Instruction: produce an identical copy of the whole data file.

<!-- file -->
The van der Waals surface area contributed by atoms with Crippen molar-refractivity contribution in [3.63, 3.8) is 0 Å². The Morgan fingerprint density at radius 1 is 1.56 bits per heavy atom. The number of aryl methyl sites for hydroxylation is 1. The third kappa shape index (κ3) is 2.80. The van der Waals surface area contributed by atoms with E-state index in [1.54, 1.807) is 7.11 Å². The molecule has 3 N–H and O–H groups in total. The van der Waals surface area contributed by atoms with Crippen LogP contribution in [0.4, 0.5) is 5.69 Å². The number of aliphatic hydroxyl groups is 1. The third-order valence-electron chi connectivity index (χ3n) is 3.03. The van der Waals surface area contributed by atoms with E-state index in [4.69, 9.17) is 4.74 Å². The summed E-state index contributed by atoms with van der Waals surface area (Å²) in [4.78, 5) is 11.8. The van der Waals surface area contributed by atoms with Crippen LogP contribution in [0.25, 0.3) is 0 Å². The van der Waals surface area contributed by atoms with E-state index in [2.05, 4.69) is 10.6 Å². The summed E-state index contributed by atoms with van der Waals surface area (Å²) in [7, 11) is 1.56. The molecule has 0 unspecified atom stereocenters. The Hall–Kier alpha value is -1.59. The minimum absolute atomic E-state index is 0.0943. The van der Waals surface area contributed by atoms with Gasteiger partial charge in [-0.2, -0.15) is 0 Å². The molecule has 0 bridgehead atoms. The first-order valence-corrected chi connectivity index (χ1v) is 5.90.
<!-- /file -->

The van der Waals surface area contributed by atoms with Crippen molar-refractivity contribution in [3.63, 3.8) is 0 Å². The Morgan fingerprint density at radius 1 is 1.56 bits per heavy atom. The number of aryl methyl sites for hydroxylation is 1. The third kappa shape index (κ3) is 2.80. The van der Waals surface area contributed by atoms with E-state index in [1.54, 1.807) is 7.11 Å². The molecule has 3 N–H and O–H groups in total. The van der Waals surface area contributed by atoms with Crippen LogP contribution in [0.4, 0.5) is 5.69 Å². The number of aliphatic hydroxyl groups is 1. The third-order valence-electron chi connectivity index (χ3n) is 3.03. The van der Waals surface area contributed by atoms with E-state index in [4.69, 9.17) is 4.74 Å². The summed E-state index contributed by atoms with van der Waals surface area (Å²) in [4.78, 5) is 11.8. The van der Waals surface area contributed by atoms with Crippen LogP contribution in [0.25, 0.3) is 0 Å². The van der Waals surface area contributed by atoms with E-state index in [2.05, 4.69) is 10.6 Å². The summed E-state index contributed by atoms with van der Waals surface area (Å²) in [7, 11) is 1.56. The molecule has 0 unspecified atom stereocenters. The Hall–Kier alpha value is -1.59. The minimum absolute atomic E-state index is 0.0943. The van der Waals surface area contributed by atoms with Gasteiger partial charge in [-0.2, -0.15) is 0 Å². The molecule has 0 bridgehead atoms. The first-order valence-corrected chi connectivity index (χ1v) is 5.90.